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Lunar Leonids
For most stargazers, this year's quarter Moon during the Leonid meteor shower will be a blazing nuisance. Bright moonlight will overpower many faint shooting stars as the Earth passes through the outskirts of three cometary debris streams during a 36-hour period spanning Nov. 17 and 18, 2000.

by Dr Tony Phillips.

For some astronomers, the Moon itself will be the main event if a Leonid meteor storm erupts.

"On Nov. 17 [around 0500 UT] the Moon will pass approximately four Earth-diameters from the center of a dust trail left behind by comet Tempel-Tuttle in 1932," says David Asher of the Armagh Observatory, an expert on Leonid debris filaments. "The Moon will be considerably closer to the trail than Earth," raising the possibility of vigorous Leonid activity there.

When Leonid meteoroids rain down on the airless Moon, they won't cause "shooting stars" as they do on our planet. There's no atmosphere on the Moon where cosmic debris particles can incinerate as fiery streaks of light. Lunar Leonids will simply hit the ground with a head-spinning velocity of nearly 140,000 mph.

Prior to 1999, no one had ever recorded natural impacts of any sort on the Moon. But last year surprised Moon-watchers captured video footage of at least six exploding Leonid meteorites while the Moon passed through another debris stream from comet Tempel-Tuttle. The impact flashes were relatively faint - 3rd magnitude at most - but they were clearly visible in videos recorded by astronomer David Dunham and others.

Although the Moon will pass nearly as close to a debris stream in 2000 as it did in 1999, meteor watchers won't be able to spot the telltale flashes of lunar Leonids. This year the Moon will plunge into the stream farside first. All of the meteoroids that hit the Moon will land on terrain that's hidden from direct view.

Nevertheless, say scientists, there may be a way to monitor this year's activity indirectly.

"When a Leonid meteoroid hits the Moon it vaporizes some dust and rock," explains Jody Wilson of the Boston University Imaging Science Team. "Some of those vapors will contain sodium (a constituent of Moon rocks) which does a good job scattering sunlight. If any of the impact vapors drift over the lunar limb, we may be able to see them by means of resonant scattering. They will glow like a faint low-pressure sodium street lamp."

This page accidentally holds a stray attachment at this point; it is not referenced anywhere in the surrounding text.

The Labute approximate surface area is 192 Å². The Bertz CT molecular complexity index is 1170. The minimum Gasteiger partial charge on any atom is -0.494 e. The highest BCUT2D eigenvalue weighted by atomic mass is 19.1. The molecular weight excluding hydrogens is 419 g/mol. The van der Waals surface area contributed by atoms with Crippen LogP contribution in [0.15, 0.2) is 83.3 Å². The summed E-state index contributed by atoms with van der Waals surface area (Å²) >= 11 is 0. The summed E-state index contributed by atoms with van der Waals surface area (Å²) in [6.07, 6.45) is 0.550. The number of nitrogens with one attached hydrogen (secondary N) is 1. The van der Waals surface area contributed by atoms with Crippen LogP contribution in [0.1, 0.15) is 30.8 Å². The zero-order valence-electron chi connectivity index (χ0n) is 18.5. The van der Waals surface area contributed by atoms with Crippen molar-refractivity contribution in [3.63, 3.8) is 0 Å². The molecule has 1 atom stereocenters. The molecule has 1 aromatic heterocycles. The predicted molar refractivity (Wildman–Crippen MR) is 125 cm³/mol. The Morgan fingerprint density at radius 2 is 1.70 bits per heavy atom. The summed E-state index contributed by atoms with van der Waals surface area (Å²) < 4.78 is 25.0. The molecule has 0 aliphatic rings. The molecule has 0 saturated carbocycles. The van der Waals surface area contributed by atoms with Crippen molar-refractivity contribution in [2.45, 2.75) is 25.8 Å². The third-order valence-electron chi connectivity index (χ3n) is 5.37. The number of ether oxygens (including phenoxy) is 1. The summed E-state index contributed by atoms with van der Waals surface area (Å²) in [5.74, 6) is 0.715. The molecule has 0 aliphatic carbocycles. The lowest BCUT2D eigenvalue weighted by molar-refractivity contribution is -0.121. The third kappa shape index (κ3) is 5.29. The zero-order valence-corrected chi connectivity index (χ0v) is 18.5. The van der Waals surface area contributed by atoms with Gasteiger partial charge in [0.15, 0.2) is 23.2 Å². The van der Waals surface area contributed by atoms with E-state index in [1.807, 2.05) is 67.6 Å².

Even when there are no ongoing meteor showers, the Moon is surrounded by a gaseous halo called the lunar "exosphere," says Wilson. Consisting of a just a few hundred atoms per cubic centimeter, the exosphere is barely more than a vacuum. The solar wind blows it into a long tail much like a comet's. It points away from the Sun and extends for hundreds of thousands of kilometers. The giant tail is so rarefied that it's completely invisible to the unaided eye even when the Earth passes through it once a month around the time of the New Moon.

Wilson and his colleagues at Boston University, led by Prof. Michael Mendillo, routinely monitor the Moon's tail. They use extraordinarily sensitive cameras that can detect sunlight scattered from as few as 5 sodium atoms per cubic centimeter. For comparison, the density of Earth's atmosphere at sea level is 3 x 1019 molecules/cm3.


Crators left on the Moon's surface by the Leonid meteor storms.

"The primary goal of our research is to figure out what process is most responsible for producing the Moon's atmosphere," says Wilson. "Is it solar radiation, the solar wind, meteoroid impacts, or some combination? We're still not sure."